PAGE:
How Iran turned a 'counterterror' meeting into a push for new global order

The meeting comes as Gulf Cooperation Council gathers in Riyadh.

Hassan Rouhani (photo credit: STEPHANIE KEITH/REUTERS)
Hassan Rouhani
Iran continues to try to increase its clout in the region and beyond by hosting important high level meetings and portraying the US and its allies as isolated.
A key meeting took place on Saturday in Tehran between Iranian President Hassan Rouhani and officials from China, Pakistan, Russia, Turkey and Afghanistan. Rouhani used the meeting to attack “the US, the West and the Zionist regime,” which he claimed are supporters of terrorist groups. As such he leveraged a meeting on terrorism to attack Iran’s adversaries. The Tehran meeting came a day before the Gulf Cooperation Council, which consists primarily of western allies, gathered in Riyadh on Sunday.
The gathering of leaders in Tehran was the second “Meeting of the Parliament Speakers on Combating Terrorism and Extremism.” According to pro-regime media in Tehran, the meeting also highlighted “regional connectivity.” The attendees at the meeting are important because Turkey, Afghanistan and Pakistan are ostensibly US allies, while China and Russia are two of the most powerful global states challenging the US on different fronts. China is engaged in arguments with the Trump administration over trade while Russia is involved in putting pressure on western allies, such as Ukraine, by detaining Ukrainian naval boats, harassing shipping and supporting proxies.
Iran, which is supposed to be under new US sanctions and which the Trump administration has been attempting to confront, showed its ability to arrange a high-level conference in Tehran and slam the US both among American allies and adversaries.
Speaking with the Pakistani National Assembly speaker Asad Qaiser, Iran’s leader claimed that the two countries must battle “terrorism” and then said that this would mean “resisting US bullying.” Iran wanted to expand relations, Press TV reported.
Iran also sought to reach out to Turkey. This is part of a growing relationship that has developed in recent years, partly over trade but also over security issues relating to Kurdish opposition groups. Speaking with Turkey’s Binali Yildirim, the Iranians sought to drive a wedge between Ankara and Washington.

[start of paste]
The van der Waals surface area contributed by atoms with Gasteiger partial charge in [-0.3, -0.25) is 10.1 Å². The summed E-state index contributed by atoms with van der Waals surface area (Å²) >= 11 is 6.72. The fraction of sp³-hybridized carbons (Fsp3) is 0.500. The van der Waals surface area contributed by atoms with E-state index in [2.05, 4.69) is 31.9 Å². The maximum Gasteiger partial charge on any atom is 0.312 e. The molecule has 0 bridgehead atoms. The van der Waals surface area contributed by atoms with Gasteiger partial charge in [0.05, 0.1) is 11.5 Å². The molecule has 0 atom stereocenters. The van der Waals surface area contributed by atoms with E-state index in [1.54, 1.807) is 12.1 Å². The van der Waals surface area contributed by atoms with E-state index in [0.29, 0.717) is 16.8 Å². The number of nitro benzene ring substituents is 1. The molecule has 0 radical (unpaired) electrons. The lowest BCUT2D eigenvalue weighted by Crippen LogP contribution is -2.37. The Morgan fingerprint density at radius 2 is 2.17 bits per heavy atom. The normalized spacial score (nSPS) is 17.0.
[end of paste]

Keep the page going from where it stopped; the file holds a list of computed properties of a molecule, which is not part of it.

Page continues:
Iran “hailed the Turkish government’s positive stance vis-à-vis illegal sanctions imposed by the US against Iran.” Iran said that it viewed Turkey’s security as important as its own. This is a tremendous statement considering the fact that Turkey and Iran are on different sides of the Syrian conflict, with Turkey supporting the opposition and Iran supporting the Syrian government of President Bashar Assad.
Turkish news site Anadolu Agency also highlighted the meeting, showing its importance to Ankara. It noted that Iran was eager to work on issues such as “banking and energy” as well as security and regional “stability.” Turkish media also highlighted a joint exercise between China and Pakistan as well as comments by Iran’s foreign minister attacking US arms sales.
Russia is also part of this important and growing counterbalance to the US’s role in the region. During a speech on Saturday, Russian President Vladimir Putin said that the world was in a state of transformation and he urged Russia not to lag behind.
Significantly, Russia is seeking to hold a four-way summit on Syria, this time with Germany, France and Turkey, though Kremlin spokesman Dmitry Peskov said that the date of the meeting had not yet been set.
What’s clear is that Russia and those meeting to discuss Syria are excluding the US from these discussions even though the US is operating in eastern Syria.
Taken together, the growing relationship between Russia, Iran, China, Turkey and Pakistan does not auger well for US policy in the Middle East or globally. Together these are some of the most important economies in the world as well as important militaries, but they also present a challenge to the US in different regions. While US policy in the Middle East appears to lack clarity, such as US-Saudi relations and US policy in Syria, these countries increasingly see eye-to-eye on certain issues, particularly their views on Washington.
Pakistan and Turkey, two former Cold War allies, are in the process of apparent drift in their policy while the US does not acknowledge these changes. For other US allies these kinds of meetings send a message that one can be both a US ally in name and also work with Washington’s adversaries.
Allies of Washington from the Gulf Cooperation Council gathered in Riyadh on Sunday. In addition to Saudi Arabia, these include Kuwait, Bahrain, Oman, Qatar, and the UAE. On the agenda were discussions about Syria, tension in Iraq and Yemen. Among the discussions will be an attempt to take a “firm position in the face of Iranian interference in Arab affairs,” according to Al-Arabiya. The problem is that the meeting comes amid a continued crisis between Qatar and its neighbors, and as Saudi Arabia faces condemnation for the murder of former Saudi insider Jamal Khashoggi in its Istanbul consulate in October.
There is also a crisis in OPEC after Qatar said it would withdraw from the oil cartel.

All of this puts these western allies in disarray at a time when Tehran is gathering together lines of influence with its neighbors and portraying itself as a stable country contributing to the region.